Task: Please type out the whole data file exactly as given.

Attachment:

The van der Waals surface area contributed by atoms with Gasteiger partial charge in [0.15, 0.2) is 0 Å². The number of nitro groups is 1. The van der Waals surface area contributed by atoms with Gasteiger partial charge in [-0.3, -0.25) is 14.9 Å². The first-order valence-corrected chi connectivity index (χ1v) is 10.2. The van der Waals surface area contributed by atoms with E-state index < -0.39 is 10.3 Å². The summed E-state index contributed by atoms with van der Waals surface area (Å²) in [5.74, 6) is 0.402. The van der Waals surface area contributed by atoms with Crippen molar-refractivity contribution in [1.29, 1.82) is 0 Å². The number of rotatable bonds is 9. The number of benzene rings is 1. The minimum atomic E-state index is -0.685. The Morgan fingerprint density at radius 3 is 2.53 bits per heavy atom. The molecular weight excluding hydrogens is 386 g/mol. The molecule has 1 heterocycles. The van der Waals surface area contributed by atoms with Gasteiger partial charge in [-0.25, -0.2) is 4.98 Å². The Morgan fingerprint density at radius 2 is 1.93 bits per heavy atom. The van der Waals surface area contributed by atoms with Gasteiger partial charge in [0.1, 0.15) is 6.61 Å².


The van der Waals surface area contributed by atoms with Gasteiger partial charge in [0.15, 0.2) is 0 Å². The number of nitro groups is 1. The van der Waals surface area contributed by atoms with Gasteiger partial charge in [-0.3, -0.25) is 14.9 Å². The first-order valence-corrected chi connectivity index (χ1v) is 10.2. The van der Waals surface area contributed by atoms with E-state index < -0.39 is 10.3 Å². The summed E-state index contributed by atoms with van der Waals surface area (Å²) in [5.74, 6) is 0.402. The van der Waals surface area contributed by atoms with Crippen molar-refractivity contribution in [1.29, 1.82) is 0 Å². The number of rotatable bonds is 9. The number of benzene rings is 1. The minimum atomic E-state index is -0.685. The Morgan fingerprint density at radius 3 is 2.53 bits per heavy atom. The molecular weight excluding hydrogens is 386 g/mol. The molecule has 1 heterocycles. The van der Waals surface area contributed by atoms with Gasteiger partial charge in [-0.25, -0.2) is 4.98 Å². The Morgan fingerprint density at radius 2 is 1.93 bits per heavy atom. The van der Waals surface area contributed by atoms with Gasteiger partial charge in [0.1, 0.15) is 6.61 Å².